Wednesday, May 29, 2024
Home > Agriculture > Concern Over Use Antibiotics on Livestock

Concern Over Use Antibiotics on Livestock

The government has been urged to strengthen policies and regulatory framework in livestock farming to allow for improved animal welfare and responsible use of antibiotics.

In essence, the government should also enforce the existing laws especially those that control access and availability of antibiotics.

This comes at a time when the World Animal Protection (WAP) has expressed concern about the safety of pork and poultry meat being sold in supermarkets after a recent study found significant bacterial contamination on these products.

            The study which was conducted between April and July 2020 saw a total of 187 pork samples and 206 chicken samples collected and analyzed from branches of six supermarkets in six selected counties.

Dr. Victor Yamo from the World Animal Protection, said during a webinar that the samples were analyzed for bacterial grown and sensitivity to World Health Organization (WHO) recognized antibiotics in the counties of Nairobi, Kisumu, Nakuru, Laikipia, Uasin Gishu and Nyeri.

“They were analyzed at the Center for Microbiology Research in Kenya Medical Research Institute (KEMRI), Nairobi with results showing a high prevalence of bacterial contaminants in 184 pork samples and 199 chicken samples accounting to 98.4 percent and 96.6 percent levels of contamination respectively.

He explained that the most common contaminant was E. coli bacteria, though known enteric pathogens such as Salmonella and Shigella were also present but isolated.

However, Dr. Yamo also clarified that while majority of the contaminants were not necessarily harmful, the presence of Salmonella and Shigella was a matter of concern as there was likelihood of origin from the farm level.

There is therefore need to strengthen food procurement policies in order to discourage animals raised in inhumane production systems and also ensure suppliers of livestock products commit to using antibiotics responsibly on their farms.

“The producers, should move to higher welfare production systems that caters for the fundamental freedoms of the animals and commit to responsible and prudent use of antibiotics in the production system,” he said.

 Consumers should use their purchasing power to pressure retailers and supermarkets to source and retail products from high welfare production systems, while committing to better animal welfare by joining WAP campaigns to transform global food systems, added Dr. Yamo.

World Animal Protection is thus calling on stakeholders namely retailers and supermarkets, livestock producers and farmers, government and even consumers to take urgent action in addressing the Multi-drug resistant organisms or superbug crisis.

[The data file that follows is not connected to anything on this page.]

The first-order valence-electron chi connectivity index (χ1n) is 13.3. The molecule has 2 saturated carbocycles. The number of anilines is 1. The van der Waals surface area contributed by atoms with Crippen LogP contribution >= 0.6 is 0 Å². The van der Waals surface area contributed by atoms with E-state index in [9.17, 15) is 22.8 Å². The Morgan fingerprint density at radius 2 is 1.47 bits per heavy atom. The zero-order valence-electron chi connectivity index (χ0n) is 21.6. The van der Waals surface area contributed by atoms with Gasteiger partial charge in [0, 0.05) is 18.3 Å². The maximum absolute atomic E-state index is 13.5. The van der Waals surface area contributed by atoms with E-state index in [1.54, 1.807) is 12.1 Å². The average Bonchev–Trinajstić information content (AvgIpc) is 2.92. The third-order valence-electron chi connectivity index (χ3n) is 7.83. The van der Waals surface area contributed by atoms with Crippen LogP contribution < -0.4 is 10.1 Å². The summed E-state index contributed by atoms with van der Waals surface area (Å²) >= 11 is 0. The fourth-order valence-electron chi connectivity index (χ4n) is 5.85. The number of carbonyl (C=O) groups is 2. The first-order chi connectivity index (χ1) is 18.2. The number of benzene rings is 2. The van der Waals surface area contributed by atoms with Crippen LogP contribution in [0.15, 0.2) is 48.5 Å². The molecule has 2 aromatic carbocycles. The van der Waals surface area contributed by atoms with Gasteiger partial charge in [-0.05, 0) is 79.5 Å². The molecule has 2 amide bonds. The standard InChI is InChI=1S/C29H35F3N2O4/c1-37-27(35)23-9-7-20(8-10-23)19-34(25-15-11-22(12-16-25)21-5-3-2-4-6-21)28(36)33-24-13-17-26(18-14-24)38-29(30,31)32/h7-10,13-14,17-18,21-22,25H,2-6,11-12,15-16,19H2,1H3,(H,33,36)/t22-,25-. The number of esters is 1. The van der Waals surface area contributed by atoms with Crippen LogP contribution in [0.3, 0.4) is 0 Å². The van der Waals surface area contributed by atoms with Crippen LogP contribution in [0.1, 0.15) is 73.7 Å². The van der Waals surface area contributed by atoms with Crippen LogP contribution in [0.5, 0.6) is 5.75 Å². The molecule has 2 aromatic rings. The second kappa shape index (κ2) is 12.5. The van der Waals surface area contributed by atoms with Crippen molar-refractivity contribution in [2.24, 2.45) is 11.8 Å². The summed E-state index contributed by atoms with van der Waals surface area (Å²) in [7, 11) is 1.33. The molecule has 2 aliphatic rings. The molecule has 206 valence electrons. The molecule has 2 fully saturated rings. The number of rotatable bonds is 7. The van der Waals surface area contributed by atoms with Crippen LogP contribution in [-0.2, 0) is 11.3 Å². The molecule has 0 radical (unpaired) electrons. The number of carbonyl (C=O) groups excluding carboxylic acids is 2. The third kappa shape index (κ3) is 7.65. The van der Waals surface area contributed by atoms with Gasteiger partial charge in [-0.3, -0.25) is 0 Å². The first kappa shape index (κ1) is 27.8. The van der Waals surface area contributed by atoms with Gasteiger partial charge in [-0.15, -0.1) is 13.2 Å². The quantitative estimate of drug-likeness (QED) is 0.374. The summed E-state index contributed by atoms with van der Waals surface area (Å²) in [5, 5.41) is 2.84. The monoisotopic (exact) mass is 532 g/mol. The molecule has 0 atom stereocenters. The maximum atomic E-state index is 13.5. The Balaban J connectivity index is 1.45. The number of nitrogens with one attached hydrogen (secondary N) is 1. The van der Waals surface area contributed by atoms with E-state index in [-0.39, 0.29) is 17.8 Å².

“Studies have shown that poor animal welfare and stress factors have the potential of increasing the susceptibility of farm animals to diseases, hence increasing the use of antimicrobials to control these infections while reducing the microbiological safety of animal products and threatening public health,” said Dr. Yamo

In the study, 38.5 percent of the 525 bacterial isolates examined recorded resistance to more than three antibiotics, a resistance that was also noted for high priority antibiotics on the WHO list such as Ciprofloxacin, Erythromycin, Vancomycin, Cefoxatime and Cefepime.

 This, according to Dr. Yamo is a worrying trend being driven by farmers who are giving antibiotics to their livestock to prevent them from getting sick due to low animal welfare provisions in their farms.

He explained that a study done in Kenya by the Global Antibiotic Resistance Partnership (GARP) last year reported that up to 70 percent of the imported antibiotics are given to chickens, pigs and cows.

 “World Animal Protection believes that responsible use of antibiotics in farm animals is essential in tackling the growing Antimicrobial Resistance. This should be done by putting proper policies and measures aimed at reducing the use of antibiotics on animals by promoting higher welfare production systems in the livestock industry”, he said.

Such systems, Dr. Yamo reiterated should include good housing conditions, health care and the promotion of natural animal behaviour and also provision for improved management, biosecurity, hygiene, sanitation, optimal animal husbandry, nutrition, genetics and use of preventive methods such as vaccination, leading to improved animal health and welfare.

“By eliminating the worst methods and practices of animal production such as the use of cages, crowded or desolate conditions, poorly ventilated production units with wet beddings and inadequate feeding systems, animals shall be less stressed hence less likely to suffer illness, leading to less dependency on antibiotics,” added Dr. Yamo.

By Wangari Ndirangu

Leave a Reply